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October rolled around with the anticipation of another addition to the Strange family. The 1961 World Series ended with the New York Yankees winning in five games and Halloween was around the corner.

Earlier in the year-on Easter Sunday in fact-Mother and Daddy told us the news.  They were both thirty-seven years old and even though that is not considered “old” in today’s world for having a baby, thirty-seven was considered to be outside of the preferred age for  women to bear children back then. Besides, our family was already complete. We had two girls and one boy and another baby was not on the agenda.

Nevertheless, at eleven and twelve, Sissy and I were thrilled with the thought of another baby in our house-provided it was a girl. BQ was already four and the novelty of having a brother, in all of his mischief-was over.

In our new Easter garb-which I clearly remember as a beautiful yellow and white dress with embroidered yellow flowers on the white bodice-we walked up and down the street to our best friends’ houses to broadcast our news. Little did we know nor understand at the time, the fragility of life and our roles in caring the life that would be coming home in a few months.

This time, it was a girl as she finally arrived on October 23. I waited eagerly for her to come home from the hospital, being so excited about the chance to be finally be a big sister. The excitement didn’t last long as our parents told us  there was a problem. She apparently was born with a herniated “something or another” and she needed an operation. An operation on a baby! We had never heard of such a thing as that. We were now scared and confused as trepidation slowly made its way into our home.

For whatever reason, the operation could not take place for six weeks and during that period; we could not let our baby cry. If she cried too much, the herniated “something or another” could strangulate and she could die. With this additional information, we defined our responsibility quickly-our baby was not going to die. We would not let that happen.

For the next six weeks in the Strange household, we carefully, lovingly and with a significant grasp of the gravity of the situation, set about to care for our baby. We passed her back and forth between usanytime she whimpered or even began to cry. Mother to Daddy. Daddy to Sissy. Sissy to me. And back again to Mother. I am not sure what Mother did during the day when we were in school and Daddy was at work, but we managed to keep her quiet and satisfied for that very long six weeks in the autumn of sixty-one.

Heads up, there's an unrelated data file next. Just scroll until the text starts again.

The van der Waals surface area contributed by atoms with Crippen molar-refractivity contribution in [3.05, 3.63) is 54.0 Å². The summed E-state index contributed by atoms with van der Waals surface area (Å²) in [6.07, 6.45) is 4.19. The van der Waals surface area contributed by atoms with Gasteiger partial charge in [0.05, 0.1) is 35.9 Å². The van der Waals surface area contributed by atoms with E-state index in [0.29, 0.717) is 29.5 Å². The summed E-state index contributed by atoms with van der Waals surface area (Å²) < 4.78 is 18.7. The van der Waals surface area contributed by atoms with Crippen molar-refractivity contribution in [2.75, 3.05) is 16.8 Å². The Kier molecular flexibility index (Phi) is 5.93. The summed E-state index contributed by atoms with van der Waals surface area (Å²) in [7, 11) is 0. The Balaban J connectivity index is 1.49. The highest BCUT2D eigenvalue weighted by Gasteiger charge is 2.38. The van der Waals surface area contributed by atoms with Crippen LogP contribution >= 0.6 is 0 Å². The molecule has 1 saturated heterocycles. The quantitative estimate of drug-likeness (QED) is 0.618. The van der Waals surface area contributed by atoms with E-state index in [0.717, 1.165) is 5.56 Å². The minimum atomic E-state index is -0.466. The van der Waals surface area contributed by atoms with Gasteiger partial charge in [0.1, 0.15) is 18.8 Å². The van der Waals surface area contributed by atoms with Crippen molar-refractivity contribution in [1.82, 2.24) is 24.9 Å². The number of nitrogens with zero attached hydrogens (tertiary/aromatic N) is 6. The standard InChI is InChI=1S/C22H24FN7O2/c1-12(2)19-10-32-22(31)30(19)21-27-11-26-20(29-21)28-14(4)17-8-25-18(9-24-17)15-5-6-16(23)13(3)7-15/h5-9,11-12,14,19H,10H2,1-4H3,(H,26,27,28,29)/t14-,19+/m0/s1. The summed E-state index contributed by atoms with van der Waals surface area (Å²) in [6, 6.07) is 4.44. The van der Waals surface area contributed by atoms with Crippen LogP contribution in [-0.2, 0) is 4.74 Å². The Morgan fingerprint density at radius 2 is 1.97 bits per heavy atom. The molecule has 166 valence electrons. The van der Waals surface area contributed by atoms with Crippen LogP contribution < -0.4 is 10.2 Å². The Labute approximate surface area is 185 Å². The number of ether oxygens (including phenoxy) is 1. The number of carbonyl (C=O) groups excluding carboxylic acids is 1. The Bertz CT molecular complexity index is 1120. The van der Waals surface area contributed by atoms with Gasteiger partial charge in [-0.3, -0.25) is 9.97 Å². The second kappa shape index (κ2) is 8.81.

The day of surgery finally arrived in early December. We understood the seriousness of it all and only wished for our baby to come home safe and sound. The surgery was a success and when she arrived home a week later, the only indication that anything had ever been wrong with her was merely a three-inch incision on her lower abdomen. We saw the stitches tightly sewn, holding the two sides of the surgeon’s precision cut together. Three inches, while not much bigger than a pill bottle, appeared enormous on her small body, while the overwhelming weight of fear disappeared from from our small shoulders.

The incision healed and we now heard the healthy cries of our new baby throughout our home.

Years later, we teased Mother and Daddy about spoiling her so badly. She would get away with things that the three of us would never have gotten away with, and in spite of their protestations to those facts, we knew that she truly was the baby of the family and the spoiling began the first day she came home from the hospital.

Today, technology and medical advances have improved the potential outcomes for many new babies who must undergo surgery for a variety of reasons-a liver transplant, a cardiac defect or a herniated “something or another”. This is now and that was then. Then, when there were now four.

Happy Birthday Yordy! No crying allowed-even if it is your fifty-first birthday. I love you!